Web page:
Stevens has an interesting argument for liberalism as a way of living: if idolatry is the greatest sin, yet Christians do not want religion imposed by the government as this has historically not ended well (pic related), how much more so (or a fortiori, as we probably say in the New Statesman) ought Christians to allow freedom in law for people to commit lesser sins?
With his mention of a “substantive, even comprehensive” liberalism, Nick Spencer in the New Stateman is gesturing at Rawl’s ideas of public reason. From what I read of this, a liberalism which is what Rawls calls a comprehensive doctrine can’t legitimately be the sole basis for arguments in favour of a fundamental right (such as gay marriage), any more than the religious comprehensive system can be the sole basis for an argument against. As Mariel Johns’s summary puts it,
It is important to remember that secular comprehensive doctrines are not allowed – the same way that philosophical and religious comprehensive doctrines are not allowed. These fall outside the domain of the political. This can be seen if we consider what each type of doctrine might ask with regard to making homosexual relations among citizens a criminal offense. A secular doctrine might ask, “Is it precluded by a worthy idea of the full human good?” A religious doctrine might ask, “Is it a sin?” A political conception would ask, “Will legislative statues forbidding those relations infringe on the civil rights of free and equal democratic citizens?”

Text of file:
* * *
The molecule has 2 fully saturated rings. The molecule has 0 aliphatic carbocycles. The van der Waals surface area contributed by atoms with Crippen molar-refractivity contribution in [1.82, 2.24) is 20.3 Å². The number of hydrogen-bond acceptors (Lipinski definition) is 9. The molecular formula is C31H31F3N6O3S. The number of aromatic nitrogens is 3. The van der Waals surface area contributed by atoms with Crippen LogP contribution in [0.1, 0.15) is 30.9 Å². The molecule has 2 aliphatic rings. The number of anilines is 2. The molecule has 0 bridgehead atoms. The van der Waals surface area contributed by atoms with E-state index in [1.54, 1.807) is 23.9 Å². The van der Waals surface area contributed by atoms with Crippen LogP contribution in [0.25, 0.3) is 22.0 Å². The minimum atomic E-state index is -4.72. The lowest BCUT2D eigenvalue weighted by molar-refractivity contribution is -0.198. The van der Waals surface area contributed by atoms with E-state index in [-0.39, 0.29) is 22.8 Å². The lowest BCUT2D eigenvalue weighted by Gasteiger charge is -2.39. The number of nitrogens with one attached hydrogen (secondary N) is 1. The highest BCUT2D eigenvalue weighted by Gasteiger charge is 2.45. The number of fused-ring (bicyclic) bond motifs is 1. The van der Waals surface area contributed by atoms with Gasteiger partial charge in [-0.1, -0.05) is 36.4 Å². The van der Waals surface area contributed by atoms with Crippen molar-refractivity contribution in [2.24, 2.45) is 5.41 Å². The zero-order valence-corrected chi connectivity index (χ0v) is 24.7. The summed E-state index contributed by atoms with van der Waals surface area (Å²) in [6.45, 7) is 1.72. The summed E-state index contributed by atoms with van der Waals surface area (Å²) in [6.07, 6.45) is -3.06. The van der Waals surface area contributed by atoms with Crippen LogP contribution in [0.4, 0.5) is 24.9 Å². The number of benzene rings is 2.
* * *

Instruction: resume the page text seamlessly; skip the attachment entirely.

I’m not an expert in political philosophy, but this seems to get something important right, namely that sauce for the goose is sauce for the gander. “What Tim thinks” can only be of political concern if we’re reasoning from a comprehensive doctrine which says our thoughts can be wrong in and of themselves (such as Christianity, or liberalism of the second sort), or if we can show that what he thinks is somehow relevant in reasoning which is not unique to any such doctrine. Only the latter is legitimate, if I’m reading Rawls right.
So, what should Farron have said? Perhaps “What I think is What The Bible Says1, but look at my voting record and see that I don’t seek to impose my views on others, because (insert Stevens’s a fortiori argument here)”. Note that Rawls doesn’t think people cannot bring forward religious reasons (in fact, he thinks they should, in a “cards on the table” sort of way), only that they should then be backed by public reasons (such as “enforcing religion infringes on the civil rights of citizens”, presumably).